I saw him perform at a beach party in Jamaica when I was 19 and had no idea who he was. I’m not proud of the fact that I wasn’t familiar with his legendary music, but I really was just a naïve kid back then. What upsets me more is that I didn’t realize what I was witnessing, so I didn’t really appreciate it.
My visit to Jamaica happened right after a political uprising and most other travelers canceled their plans due to safety concerns. After deciding to take our chances and visit anyway, my friend and I arrived in Montego Bay only to discover we were one of four couples saying at the resort. Did we make the right decision, we wondered?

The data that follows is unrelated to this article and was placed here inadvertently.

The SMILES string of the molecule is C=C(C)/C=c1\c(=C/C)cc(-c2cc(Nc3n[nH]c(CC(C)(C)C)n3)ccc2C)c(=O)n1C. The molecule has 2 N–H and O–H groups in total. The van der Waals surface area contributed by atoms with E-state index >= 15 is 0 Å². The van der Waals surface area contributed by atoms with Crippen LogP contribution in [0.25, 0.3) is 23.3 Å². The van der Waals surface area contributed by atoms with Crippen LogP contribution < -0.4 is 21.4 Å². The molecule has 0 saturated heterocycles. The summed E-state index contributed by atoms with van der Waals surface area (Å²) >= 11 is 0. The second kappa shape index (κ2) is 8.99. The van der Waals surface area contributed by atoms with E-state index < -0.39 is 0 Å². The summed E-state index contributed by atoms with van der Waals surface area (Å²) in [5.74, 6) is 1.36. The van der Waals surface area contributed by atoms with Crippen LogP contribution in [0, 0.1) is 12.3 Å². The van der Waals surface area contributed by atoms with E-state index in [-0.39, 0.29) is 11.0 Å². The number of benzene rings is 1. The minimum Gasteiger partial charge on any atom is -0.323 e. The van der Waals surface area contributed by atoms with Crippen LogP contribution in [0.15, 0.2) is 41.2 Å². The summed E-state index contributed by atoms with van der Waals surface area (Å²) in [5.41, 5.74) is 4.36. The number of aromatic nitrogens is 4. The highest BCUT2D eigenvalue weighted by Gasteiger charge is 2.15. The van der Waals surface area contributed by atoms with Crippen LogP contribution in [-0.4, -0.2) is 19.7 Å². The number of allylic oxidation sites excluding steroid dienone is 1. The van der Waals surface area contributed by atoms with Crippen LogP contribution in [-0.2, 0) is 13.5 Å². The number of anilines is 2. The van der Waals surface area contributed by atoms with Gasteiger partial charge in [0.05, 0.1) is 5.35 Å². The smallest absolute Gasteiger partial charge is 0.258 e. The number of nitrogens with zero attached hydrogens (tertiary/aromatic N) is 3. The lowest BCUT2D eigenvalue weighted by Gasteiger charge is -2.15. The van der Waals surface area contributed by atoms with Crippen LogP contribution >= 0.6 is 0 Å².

Our fears quickly diminished when we realized that a Jamaica free of too many tourists was quite enjoyable. Aside from soldiers patrolling the beach with machine guns – something you don’t see at the Jersey Shore – the people were wonderful and the resort manager treated the eight of us like we were his private guests.
On our last night, the manager invited us to a pig roast on the beach that was hosted by some locals, and lo and behold, Mr. Marley provided the entertainment. We drank too much that night and danced around the beach bonfire to this magical music they called reggae, and I became an instant fan. Sadly, about a year later, I heard that Bob Marley had died.
Thank you, Mr. Marley for teaching this naïve kid who you were and how you attempted to change the world with your wonderful music.